A trip to the Queen Alexandra archives: Treating Island kids with artificial sunlight in the 20th century
This story is part of a new content series that celebrates the legacy of the Queen Alexandra Centre for Children’s Health, paying tribute to the origins of Children’s Health Foundation of Vancouver Island and the work we do today.
Decades ago, being prescribed sunshine by a health professional wasn’t unusual. Particularly between the late 19th century and into the 1930s and ‘40s, ultraviolet therapy was used to treat a variety of health conditions including circulatory diseases, heart conditions, and even polio.
By the time the Queen Alexandra Solarium For Crippled Children (which would later become the Queen Alexandra Centre for Children’s Health) welcomed its first patient in 1927, light therapy was a popular form of treatment for individuals of all ages. In fact, as stated in the Solarium’s earliest annual impact reports, Solarium means ‘a place in the sun’ and the centre itself was envisioned to be a ‘place where children needing long care, sunshine, and fresh air could be treated under medical supervision.’
Sunshine was essential to the well-being of the Solarium’s earliest patients, something that is highlighted by the building’s design and by donations. On the southwest corner of the building is the enclosed veranda with a large bay window to let in natural light. A new UV lamp was donated in 1938 (same year that a hydrotherapy tank and two stationary bicycles were donated by the Venture Club), and by the mid-1940s, the Solarium was providing 20 to 30 ultraviolet treatments per day to its young patients.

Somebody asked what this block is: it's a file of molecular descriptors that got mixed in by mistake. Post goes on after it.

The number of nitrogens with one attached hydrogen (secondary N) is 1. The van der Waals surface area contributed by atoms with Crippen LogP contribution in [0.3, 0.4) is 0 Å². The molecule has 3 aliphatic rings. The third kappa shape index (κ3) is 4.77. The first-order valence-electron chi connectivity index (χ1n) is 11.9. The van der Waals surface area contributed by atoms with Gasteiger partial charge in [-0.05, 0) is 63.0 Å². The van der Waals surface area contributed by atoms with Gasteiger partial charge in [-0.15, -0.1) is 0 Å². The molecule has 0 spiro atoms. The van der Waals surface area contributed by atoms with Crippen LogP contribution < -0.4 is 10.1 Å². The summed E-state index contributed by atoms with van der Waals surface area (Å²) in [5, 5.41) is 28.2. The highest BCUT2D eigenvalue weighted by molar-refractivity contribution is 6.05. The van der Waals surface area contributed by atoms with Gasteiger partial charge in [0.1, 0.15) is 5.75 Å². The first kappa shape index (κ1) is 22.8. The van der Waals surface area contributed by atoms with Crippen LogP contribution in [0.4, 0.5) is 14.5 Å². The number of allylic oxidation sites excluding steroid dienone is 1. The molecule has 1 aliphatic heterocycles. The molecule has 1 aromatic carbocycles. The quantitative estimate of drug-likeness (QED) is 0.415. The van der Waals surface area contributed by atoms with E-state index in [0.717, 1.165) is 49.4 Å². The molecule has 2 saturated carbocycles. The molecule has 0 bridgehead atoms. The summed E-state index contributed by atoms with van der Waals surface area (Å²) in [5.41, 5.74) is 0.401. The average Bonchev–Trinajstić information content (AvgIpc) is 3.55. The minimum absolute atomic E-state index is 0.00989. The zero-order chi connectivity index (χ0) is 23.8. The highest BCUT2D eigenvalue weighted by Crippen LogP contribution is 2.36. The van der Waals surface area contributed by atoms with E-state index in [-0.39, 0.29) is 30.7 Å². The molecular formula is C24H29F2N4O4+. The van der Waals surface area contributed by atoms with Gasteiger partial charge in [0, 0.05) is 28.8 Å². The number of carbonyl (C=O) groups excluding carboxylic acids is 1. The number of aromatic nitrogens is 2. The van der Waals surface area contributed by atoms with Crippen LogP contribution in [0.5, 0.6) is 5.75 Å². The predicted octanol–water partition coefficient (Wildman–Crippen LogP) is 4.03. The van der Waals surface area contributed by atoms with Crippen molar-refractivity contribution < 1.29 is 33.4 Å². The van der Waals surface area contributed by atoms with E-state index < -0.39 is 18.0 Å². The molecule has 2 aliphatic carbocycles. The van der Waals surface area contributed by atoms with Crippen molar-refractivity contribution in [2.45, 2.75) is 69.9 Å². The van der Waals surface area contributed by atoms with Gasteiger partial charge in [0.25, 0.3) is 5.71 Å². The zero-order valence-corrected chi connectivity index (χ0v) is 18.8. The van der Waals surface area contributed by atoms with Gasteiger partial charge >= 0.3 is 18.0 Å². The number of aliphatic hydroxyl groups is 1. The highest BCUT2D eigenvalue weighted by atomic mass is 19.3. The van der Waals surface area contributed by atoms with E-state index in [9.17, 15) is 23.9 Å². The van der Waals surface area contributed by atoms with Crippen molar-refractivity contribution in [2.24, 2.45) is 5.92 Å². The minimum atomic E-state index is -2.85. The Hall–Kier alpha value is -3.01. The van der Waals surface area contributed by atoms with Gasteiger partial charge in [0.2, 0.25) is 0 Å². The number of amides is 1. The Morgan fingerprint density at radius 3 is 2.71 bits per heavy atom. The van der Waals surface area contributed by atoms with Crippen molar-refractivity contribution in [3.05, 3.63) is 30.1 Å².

And based on the cheery notes from parents and Solarium alumni, fun activities planned to pass the time, and the smiling faces in historical photos, the Solarium itself was a cheery, sunny place for medical practitioners and patients alike!
From the Queen Alexandra archives:
This photo was taken in 1931 and shows children, under the careful watch of Nurse Karen Gibb, at the Solarium about to undergo ultraviolet treatment. They’re ready for the treatment, wearing protective goggles.
This form of treatment was still used at the Solarium into the 1940s. In fact, in 1946, the Thetis Club of Vancouver donated a new UV treatment unit to the Solarium. According to the Queen Alexandra Solarium For Crippled Children’s 1946 annual impact report, it was the most modern unit of its kind available at that time and was ‘effective synthetic sunshine.’
Two Solarium patients, Betty Lou and June, pictured in 1945, sitting on the veranda and doing a puzzle, soaking in the natural UV light streaming in from the big bay windows.
Protective goggles worn by children who were patients at the Solarium are kept as artifacts in the Queen Alexandra Centre for Children’s Health archives.